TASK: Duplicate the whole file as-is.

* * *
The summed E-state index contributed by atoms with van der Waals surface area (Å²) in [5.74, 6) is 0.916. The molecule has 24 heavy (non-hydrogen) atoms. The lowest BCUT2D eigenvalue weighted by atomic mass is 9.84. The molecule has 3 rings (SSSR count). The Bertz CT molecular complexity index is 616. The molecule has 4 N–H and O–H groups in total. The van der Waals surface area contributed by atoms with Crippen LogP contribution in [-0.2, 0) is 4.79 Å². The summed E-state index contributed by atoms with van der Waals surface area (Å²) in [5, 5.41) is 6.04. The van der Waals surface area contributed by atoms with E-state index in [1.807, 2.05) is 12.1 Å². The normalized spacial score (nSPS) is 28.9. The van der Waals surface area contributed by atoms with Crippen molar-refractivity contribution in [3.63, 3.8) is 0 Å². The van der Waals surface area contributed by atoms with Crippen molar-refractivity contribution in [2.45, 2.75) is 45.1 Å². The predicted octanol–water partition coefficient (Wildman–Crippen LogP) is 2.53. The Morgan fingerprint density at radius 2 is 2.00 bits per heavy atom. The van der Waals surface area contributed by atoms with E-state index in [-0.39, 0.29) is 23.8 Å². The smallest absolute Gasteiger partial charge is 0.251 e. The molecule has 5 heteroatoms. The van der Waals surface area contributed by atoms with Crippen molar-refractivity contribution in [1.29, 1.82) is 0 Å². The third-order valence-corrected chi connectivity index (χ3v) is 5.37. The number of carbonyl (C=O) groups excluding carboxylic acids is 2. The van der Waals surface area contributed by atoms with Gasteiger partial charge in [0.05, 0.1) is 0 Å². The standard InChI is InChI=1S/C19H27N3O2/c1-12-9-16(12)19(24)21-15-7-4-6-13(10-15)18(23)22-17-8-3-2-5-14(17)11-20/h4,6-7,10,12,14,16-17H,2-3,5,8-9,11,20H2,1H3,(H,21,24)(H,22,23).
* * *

The summed E-state index contributed by atoms with van der Waals surface area (Å²) in [5.74, 6) is 0.916. The molecule has 24 heavy (non-hydrogen) atoms. The lowest BCUT2D eigenvalue weighted by atomic mass is 9.84. The molecule has 3 rings (SSSR count). The Bertz CT molecular complexity index is 616. The molecule has 4 N–H and O–H groups in total. The van der Waals surface area contributed by atoms with Crippen LogP contribution in [-0.2, 0) is 4.79 Å². The summed E-state index contributed by atoms with van der Waals surface area (Å²) in [5, 5.41) is 6.04. The van der Waals surface area contributed by atoms with E-state index in [1.807, 2.05) is 12.1 Å². The normalized spacial score (nSPS) is 28.9. The van der Waals surface area contributed by atoms with Crippen molar-refractivity contribution in [3.63, 3.8) is 0 Å². The van der Waals surface area contributed by atoms with Crippen molar-refractivity contribution in [2.45, 2.75) is 45.1 Å². The predicted octanol–water partition coefficient (Wildman–Crippen LogP) is 2.53. The Morgan fingerprint density at radius 2 is 2.00 bits per heavy atom. The van der Waals surface area contributed by atoms with E-state index in [-0.39, 0.29) is 23.8 Å². The smallest absolute Gasteiger partial charge is 0.251 e. The molecule has 5 heteroatoms. The van der Waals surface area contributed by atoms with Crippen molar-refractivity contribution in [1.29, 1.82) is 0 Å². The third-order valence-corrected chi connectivity index (χ3v) is 5.37. The number of carbonyl (C=O) groups excluding carboxylic acids is 2. The van der Waals surface area contributed by atoms with Gasteiger partial charge in [0.05, 0.1) is 0 Å². The standard InChI is InChI=1S/C19H27N3O2/c1-12-9-16(12)19(24)21-15-7-4-6-13(10-15)18(23)22-17-8-3-2-5-14(17)11-20/h4,6-7,10,12,14,16-17H,2-3,5,8-9,11,20H2,1H3,(H,21,24)(H,22,23).